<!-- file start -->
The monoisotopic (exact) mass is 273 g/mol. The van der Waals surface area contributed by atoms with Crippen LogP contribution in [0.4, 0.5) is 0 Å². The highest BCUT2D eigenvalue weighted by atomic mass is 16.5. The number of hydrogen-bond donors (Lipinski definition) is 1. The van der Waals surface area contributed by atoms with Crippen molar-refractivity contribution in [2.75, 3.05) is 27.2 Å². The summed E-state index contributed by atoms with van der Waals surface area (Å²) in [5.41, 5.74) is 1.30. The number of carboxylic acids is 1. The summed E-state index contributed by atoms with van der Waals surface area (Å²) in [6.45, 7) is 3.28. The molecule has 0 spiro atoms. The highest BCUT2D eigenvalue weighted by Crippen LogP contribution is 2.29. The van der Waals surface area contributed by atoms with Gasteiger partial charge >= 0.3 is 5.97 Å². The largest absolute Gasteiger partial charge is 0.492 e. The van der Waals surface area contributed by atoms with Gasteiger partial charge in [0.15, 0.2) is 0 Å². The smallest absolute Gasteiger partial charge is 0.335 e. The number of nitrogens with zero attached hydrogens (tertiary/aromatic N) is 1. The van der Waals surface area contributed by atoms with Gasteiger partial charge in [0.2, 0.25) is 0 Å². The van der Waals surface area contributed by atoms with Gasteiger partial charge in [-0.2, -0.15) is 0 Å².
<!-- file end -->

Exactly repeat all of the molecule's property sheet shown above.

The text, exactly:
The monoisotopic (exact) mass is 273 g/mol. The van der Waals surface area contributed by atoms with Crippen LogP contribution in [0.4, 0.5) is 0 Å². The highest BCUT2D eigenvalue weighted by atomic mass is 16.5. The number of hydrogen-bond donors (Lipinski definition) is 1. The van der Waals surface area contributed by atoms with Crippen molar-refractivity contribution in [2.75, 3.05) is 27.2 Å². The summed E-state index contributed by atoms with van der Waals surface area (Å²) in [5.41, 5.74) is 1.30. The number of carboxylic acids is 1. The summed E-state index contributed by atoms with van der Waals surface area (Å²) in [6.45, 7) is 3.28. The molecule has 0 spiro atoms. The highest BCUT2D eigenvalue weighted by Crippen LogP contribution is 2.29. The van der Waals surface area contributed by atoms with Gasteiger partial charge >= 0.3 is 5.97 Å². The largest absolute Gasteiger partial charge is 0.492 e. The van der Waals surface area contributed by atoms with Gasteiger partial charge in [0.15, 0.2) is 0 Å². The smallest absolute Gasteiger partial charge is 0.335 e. The number of nitrogens with zero attached hydrogens (tertiary/aromatic N) is 1. The van der Waals surface area contributed by atoms with Gasteiger partial charge in [0.2, 0.25) is 0 Å². The van der Waals surface area contributed by atoms with Gasteiger partial charge in [-0.2, -0.15) is 0 Å².